Happy New Year to you, Ann, and all of my fellow Mason-Dixonphiles.

  29. I have been pulling from the tangle metaphorically for a long time! Thanks for giving me a knitterly name for it! I have to say that I am a little annoyed that I feel like I have to knit a Thorpe now! Just one, at least!! I am in the process of trying to mix my mitred cross with a fussy cut! Thanks for the inspiration!

  30. Oh, yes. Pulling from the tangle. I am so using this phrase to describe my life From Now On. Perfect. Just perfect. πŸ™‚

  31. Great post filled with some new phrases I’m going to adopt (I’ll credit you), whirlwind knitting and great projects!

  32. wait, Real Job???

  33. Wow. I’m kind of breathless just reading about it all! You are amazing.
    Also, Joseph learning how to tie a tie from youtube rather than his dad is so poignant. But at the same time it is also a good illustration of Pulling From the Tangle: the Next Generation.
    Nice solo and collaborative work on everything. Thanks for sharing with us.

  34. I needed “Pull from the Tangle” today. Thank you

  35. You knit a DRESS also?? What is wrong with you woman? Or is that also rhetorical ?
    Much love in the New Year.

  36. Being able to knit all that is called LIVING THE DREAM. I wish I could knit faster just so I could create all that stuff.
    Have fun in Ulm and take pictures! It’s been a long time since I’ve been there.

  37. What a great post! I laughed out loud at my vision of the Kay-and-Kathy Thorpe production line and teared up just a little at the thought of Joseph learning to tie his tie from youtube. And “pulling from the tangle” is my new life motto, I think. So — laughs, tears and life lessons, all in one blog post. Fantastic!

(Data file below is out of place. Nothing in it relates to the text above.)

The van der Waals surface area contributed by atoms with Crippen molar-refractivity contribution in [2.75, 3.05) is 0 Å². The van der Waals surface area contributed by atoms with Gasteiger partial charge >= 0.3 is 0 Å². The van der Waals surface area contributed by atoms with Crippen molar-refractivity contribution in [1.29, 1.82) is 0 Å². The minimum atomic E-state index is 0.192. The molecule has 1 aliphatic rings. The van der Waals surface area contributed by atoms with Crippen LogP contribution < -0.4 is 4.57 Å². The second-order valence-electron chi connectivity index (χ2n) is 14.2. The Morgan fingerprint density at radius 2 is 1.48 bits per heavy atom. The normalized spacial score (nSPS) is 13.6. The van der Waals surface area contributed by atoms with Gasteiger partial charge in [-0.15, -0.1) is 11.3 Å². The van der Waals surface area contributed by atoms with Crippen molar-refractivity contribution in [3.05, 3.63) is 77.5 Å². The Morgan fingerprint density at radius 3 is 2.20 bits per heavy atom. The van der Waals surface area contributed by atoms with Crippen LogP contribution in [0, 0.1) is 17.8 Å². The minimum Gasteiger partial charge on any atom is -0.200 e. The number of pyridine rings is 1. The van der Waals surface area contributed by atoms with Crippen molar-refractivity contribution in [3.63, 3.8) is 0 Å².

38. Ulm Germany is where my mother’s family is from. My grandparents were married in the church with the tall spire. Someday I hope to go there.

  39. Pulling from the tangle is brilliant! Daughter’s wedding is in 26 days, enough said. I did manage to get her lace wedding stole (Hanami) finished and blocked in time to give it to her at a shower this last weekend. It’s nice to have a skill that can make a special memory and convey our love. I love the picture on the beach. The kids will have good memories of their moms knitting together. The other projects are gorgeous, too! Congrats on the Bar Mitzvah!

  40. Happy new year! Thank you for the new and so well-understood metaphor. As well as everything else.

  41. Happy New Year! I’ll have to find a way to remind myself to Pull From The Tangle throughout this year, which has already geared up into stress mode.
    Have fun on your TBT to Ulm (will you be In Ulm, um Ulm or um Ulm herum?). If it gets too bad: you’ll be less than 2 hours from Pfaffenhofen, where the Wollmeise yarn lives.